Screen printing heavily revolves around preparing screens for the actual printing press to be used in printing. Coating, burning, and reclaiming screens are a larger part of the printing process and should be done away from the main production space. A darkroom, sometimes referred to as a screen room, is just as important of a space as the actual production space. A well organized darkroom with the right equipment, tools, and layout allows employees to prepare and reclaim screens at a faster pace.
It is extremely important that a darkroom not have any UV light entering the room or even normal fluorescent lights as they will pre-expose a screen, which will render it useless. Humidity must also be controlled and kept very low as coated screens will hold moisture if it is in the air, which will cause problems when it comes time to burn the screen.
When it comes to organizing a darkroom it all starts with the main equipment that will be used in the room, which is an exposure unit and screen drying cabinet. Exposure units and screen drying cabinets are typically located directly next to one another. However, it is not a necessity that they are as a screen never goes directly from one piece of equipment to another. Both pieces of equipment use a decent amount of electricity which means they sometimes can’t be used at the same time if they are plugged into the same electrical outlet/breaker.
Another piece of equipment that is often used in a darkroom, but not always, is an alignment tool for registering screens. A screen registration/alignment tool should be located directly next to the exposure unit as the process goes directly from screen registration to being burned using an exposure unit.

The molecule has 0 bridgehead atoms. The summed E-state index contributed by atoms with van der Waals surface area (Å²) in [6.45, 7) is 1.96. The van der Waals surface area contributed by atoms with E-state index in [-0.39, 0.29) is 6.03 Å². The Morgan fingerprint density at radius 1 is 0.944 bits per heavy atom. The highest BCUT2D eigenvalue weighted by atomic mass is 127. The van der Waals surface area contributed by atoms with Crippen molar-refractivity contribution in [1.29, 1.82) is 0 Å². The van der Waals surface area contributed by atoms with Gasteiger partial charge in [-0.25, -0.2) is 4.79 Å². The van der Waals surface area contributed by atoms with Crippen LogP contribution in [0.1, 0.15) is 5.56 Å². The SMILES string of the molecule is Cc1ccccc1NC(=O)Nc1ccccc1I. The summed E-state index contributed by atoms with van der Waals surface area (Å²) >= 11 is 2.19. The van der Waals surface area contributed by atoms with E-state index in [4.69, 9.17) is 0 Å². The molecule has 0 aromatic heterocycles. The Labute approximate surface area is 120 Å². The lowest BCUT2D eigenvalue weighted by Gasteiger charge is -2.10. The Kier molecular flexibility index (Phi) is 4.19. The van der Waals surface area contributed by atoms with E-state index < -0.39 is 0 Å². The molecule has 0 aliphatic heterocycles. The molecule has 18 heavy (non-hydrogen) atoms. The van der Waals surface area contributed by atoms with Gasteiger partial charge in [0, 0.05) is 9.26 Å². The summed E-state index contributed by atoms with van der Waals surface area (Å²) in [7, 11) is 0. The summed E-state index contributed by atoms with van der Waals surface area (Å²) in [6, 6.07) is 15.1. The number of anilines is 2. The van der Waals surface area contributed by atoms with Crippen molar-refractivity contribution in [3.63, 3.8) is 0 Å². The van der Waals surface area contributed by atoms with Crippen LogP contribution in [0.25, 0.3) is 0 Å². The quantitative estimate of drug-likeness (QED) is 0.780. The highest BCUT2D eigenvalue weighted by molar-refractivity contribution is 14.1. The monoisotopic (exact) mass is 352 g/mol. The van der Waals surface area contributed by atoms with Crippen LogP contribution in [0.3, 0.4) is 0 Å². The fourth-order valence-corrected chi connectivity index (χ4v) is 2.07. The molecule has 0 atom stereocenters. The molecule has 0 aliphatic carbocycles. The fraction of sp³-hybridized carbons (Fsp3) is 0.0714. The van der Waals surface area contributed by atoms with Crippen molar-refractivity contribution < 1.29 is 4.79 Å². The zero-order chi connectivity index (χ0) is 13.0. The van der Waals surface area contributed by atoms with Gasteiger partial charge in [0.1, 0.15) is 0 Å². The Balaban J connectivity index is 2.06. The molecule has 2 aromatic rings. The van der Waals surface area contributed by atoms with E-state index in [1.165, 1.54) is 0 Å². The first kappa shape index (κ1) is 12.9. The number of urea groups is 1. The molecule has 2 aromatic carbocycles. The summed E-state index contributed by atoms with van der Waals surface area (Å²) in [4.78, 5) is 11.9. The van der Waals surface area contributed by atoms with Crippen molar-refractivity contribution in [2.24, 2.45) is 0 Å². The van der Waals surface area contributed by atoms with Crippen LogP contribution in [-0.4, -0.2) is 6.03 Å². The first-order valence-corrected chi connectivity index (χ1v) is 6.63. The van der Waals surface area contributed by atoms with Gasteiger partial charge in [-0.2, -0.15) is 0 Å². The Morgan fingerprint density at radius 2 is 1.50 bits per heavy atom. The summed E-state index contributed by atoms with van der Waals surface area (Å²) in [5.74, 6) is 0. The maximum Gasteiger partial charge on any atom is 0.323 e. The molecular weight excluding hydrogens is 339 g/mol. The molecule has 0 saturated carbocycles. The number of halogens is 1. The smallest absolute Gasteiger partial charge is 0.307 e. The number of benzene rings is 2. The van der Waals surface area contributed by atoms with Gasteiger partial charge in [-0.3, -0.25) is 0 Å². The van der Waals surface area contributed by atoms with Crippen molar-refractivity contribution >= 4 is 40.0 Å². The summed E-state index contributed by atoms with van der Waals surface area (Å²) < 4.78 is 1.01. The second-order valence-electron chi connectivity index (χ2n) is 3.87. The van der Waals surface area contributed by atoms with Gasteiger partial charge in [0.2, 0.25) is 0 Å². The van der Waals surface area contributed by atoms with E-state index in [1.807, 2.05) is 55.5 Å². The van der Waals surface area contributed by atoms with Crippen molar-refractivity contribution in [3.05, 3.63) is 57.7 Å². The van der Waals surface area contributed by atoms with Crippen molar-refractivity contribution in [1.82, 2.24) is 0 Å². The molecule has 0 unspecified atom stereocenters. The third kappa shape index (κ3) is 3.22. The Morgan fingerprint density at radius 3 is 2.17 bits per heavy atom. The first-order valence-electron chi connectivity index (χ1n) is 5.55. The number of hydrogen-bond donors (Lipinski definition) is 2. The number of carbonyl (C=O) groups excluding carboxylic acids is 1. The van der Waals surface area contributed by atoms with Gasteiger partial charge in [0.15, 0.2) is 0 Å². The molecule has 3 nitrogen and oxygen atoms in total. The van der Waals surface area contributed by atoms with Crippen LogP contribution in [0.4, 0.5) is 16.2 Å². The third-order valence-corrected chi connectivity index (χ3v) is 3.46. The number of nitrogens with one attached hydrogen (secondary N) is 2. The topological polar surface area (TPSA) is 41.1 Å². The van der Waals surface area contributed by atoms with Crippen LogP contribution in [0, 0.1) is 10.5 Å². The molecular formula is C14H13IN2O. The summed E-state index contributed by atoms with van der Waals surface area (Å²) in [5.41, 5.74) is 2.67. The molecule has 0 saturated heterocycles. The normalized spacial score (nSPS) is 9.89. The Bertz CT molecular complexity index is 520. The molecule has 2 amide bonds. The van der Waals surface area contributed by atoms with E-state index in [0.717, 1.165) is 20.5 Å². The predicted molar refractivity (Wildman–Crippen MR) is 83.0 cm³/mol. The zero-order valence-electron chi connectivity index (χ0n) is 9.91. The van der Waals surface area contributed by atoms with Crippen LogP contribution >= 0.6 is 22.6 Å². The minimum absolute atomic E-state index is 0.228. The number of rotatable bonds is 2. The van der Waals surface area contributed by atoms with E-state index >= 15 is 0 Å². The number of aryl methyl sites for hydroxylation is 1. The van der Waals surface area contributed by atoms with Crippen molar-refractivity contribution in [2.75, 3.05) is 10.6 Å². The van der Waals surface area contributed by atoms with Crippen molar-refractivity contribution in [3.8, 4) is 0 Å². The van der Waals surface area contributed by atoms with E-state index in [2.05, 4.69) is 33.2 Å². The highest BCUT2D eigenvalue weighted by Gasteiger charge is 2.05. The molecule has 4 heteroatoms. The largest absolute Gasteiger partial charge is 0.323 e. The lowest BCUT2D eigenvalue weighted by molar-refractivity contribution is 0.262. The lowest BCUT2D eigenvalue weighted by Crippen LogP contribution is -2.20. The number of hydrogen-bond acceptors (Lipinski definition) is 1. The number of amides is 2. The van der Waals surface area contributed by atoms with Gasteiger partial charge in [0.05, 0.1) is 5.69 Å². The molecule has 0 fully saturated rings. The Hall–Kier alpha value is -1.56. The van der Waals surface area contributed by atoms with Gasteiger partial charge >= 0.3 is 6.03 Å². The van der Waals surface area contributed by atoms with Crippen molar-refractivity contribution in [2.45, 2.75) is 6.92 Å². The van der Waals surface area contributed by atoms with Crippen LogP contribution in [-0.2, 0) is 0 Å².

Outside of burning coated screens the darkroom is also where screens themselves are coated. Coating a screen requires a very small amount of space, and a simple stand that holds a screen in place is all you need. Because a screen must be dried right after it has been coated with emulsion the screen coating stand should be located right next to the screen dryer.
The majority of the space in a darkroom is used to store coated or clean screens waiting to be coated. Screen racks that hold around 25 screens can be purchased for around $300 from must supply businesses, but you can easily build the same thing with just a nail gun and less than $100 worth of materials (2×4 and 1×2 lumber).
A washout room is a room that is located directly next to a darkroom and is where screen are reclaimed and washed out after being burned. This room must have running water. Running water creates humidity and it is important to not let that humidity make its way into the darkroom. A washout room must contain an industrial washout sink, electric power washer. Also. if it’s in the budget, then an air compressor and dip tank should also be located in the room. A washout room must have plenty of light in it to make sure screens are completely cleaned during the reclaim process and after a screen has been burned and needs to be washed out.